You're dealing with rheumatoid arthritis and it's having noticeable negative effects on your feet. Consider adding a foot doctor to your health care team, as conservative podiatry treatment may help you relieve foot pain and swelling, and even prevent joint damage. A foot doctor also can perform surgery to improve the results of joint damage, if you ever do need to have this done.
You may know somebody who wears shoe inserts to manage problems due to flat feet or another issue with arch support. These orthotic devices are available without a prescription, but custom-designed ones are advisable for best results. Each one fits a specific foot and can serve a specific purpose.
For instance, custom inserts can reduce pressure in the forefront of the feet, the area where many rheumatoid arthritis patients feel substantial pain. Customized orthotics can also provide arch support in the middle of the foot and stability at the heel and rear part of the foot. Some patients do well with a full-foot device that combines all these features.
Foot doctors known as podiatrists design these orthotics; usually, technicians known as pedorthists manufacture them.
Customized products cost more than over-the-counter versions, but they are worth the higher price. If you have health insurance, that should pay for the inserts.
A study appearing in 2011 in the Journal of Foot and Ankle Research found factors that lead to success for rheumatoid arthritis patients who wear orthotics. This research can indicate whether you'd be a good candidate for this strategy.
As may be expected, the sooner a patient begins wearing shoe inserts after being diagnosed with rheumatoid arthritis, the better the results are. Otherwise, some permanent joint deformity may have already occurred over time.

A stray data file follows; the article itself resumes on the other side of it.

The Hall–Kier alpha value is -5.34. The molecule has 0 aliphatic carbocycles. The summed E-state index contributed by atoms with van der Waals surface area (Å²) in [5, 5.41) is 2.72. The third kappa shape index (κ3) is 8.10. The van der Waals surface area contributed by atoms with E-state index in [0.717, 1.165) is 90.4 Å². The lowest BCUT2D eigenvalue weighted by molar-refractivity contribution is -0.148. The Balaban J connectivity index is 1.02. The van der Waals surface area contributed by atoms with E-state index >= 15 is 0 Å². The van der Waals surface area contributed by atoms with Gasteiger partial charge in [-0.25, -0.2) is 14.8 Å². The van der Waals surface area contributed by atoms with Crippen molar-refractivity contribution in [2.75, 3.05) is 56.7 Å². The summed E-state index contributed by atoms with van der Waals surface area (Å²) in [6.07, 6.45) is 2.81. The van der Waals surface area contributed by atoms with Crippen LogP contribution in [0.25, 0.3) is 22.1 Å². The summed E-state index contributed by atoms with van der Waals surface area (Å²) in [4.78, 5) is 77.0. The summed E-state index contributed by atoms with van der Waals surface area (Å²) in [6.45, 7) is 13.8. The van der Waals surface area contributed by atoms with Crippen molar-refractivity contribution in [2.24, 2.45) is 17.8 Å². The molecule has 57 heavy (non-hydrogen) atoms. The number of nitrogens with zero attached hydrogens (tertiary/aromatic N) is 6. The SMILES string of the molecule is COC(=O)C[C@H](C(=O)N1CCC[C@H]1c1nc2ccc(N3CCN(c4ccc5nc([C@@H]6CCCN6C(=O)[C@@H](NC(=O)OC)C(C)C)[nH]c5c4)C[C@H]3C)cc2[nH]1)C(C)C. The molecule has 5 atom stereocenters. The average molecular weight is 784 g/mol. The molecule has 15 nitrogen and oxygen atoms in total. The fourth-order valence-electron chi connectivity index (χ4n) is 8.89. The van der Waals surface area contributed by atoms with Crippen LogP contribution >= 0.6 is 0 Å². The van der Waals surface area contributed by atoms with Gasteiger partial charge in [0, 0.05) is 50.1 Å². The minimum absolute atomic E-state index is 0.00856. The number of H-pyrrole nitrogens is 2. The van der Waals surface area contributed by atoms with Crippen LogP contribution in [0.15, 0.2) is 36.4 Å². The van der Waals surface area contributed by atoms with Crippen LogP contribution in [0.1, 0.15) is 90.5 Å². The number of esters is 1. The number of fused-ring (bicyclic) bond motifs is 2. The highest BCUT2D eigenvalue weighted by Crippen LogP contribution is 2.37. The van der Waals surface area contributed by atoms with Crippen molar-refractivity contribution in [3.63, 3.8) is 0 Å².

Younger participants generally did better than older patients with this conservative therapy during the study. Study participants with higher levels of pain and disability experienced the greatest levels of improvement.
Wearing specialized shoes and braces may help prevent pain when you're standing for any length of time, walking or otherwise being active. You can be fitted for these by your foot doctor. The podiatrist also can make recommendations on the best types of footwear when you don't want to wear the specialized shoes.
Unfortunately, conservative treatment does not work for everyone. If your foot problems continue to worsen, your podiatrist can perform surgery to resolve pain you experience when standing or walking. It's important to continue being active so you don't gain weight, which puts additional pressure on your joints. Exercise also strengthens your muscles, which then can better support your joints. In addition, exercise helps keep your joints more flexible.
What Can You Do Now?
Set an appointment with a foot doctor, one like Pinker & Associates, for an evaluation. Learn which types of orthotic devices are likely to help. Once you begin wearing these customized inserts, you should experience substantial improvements in levels of pain and function.Share
5 November 2014
After watching my mother navigate treatment for breast cancer in my early teens, I knew pretty much what to expect from my dad's diagnosis with prostate cancer. What I didn't know was how different chemotherapy and radiation can affect different people. My mother became very ill while my dad seemed to weather the treatments with few ill effects. I spent a long time researching the differences in treatments, types of chemotherapy, and how each one can react differently with the body. I created this blog to help others understand the same things, because I knew I couldn't be the only one unfamiliar with it. I hope it helps you if someone you love is facing treatment for any type of cancer.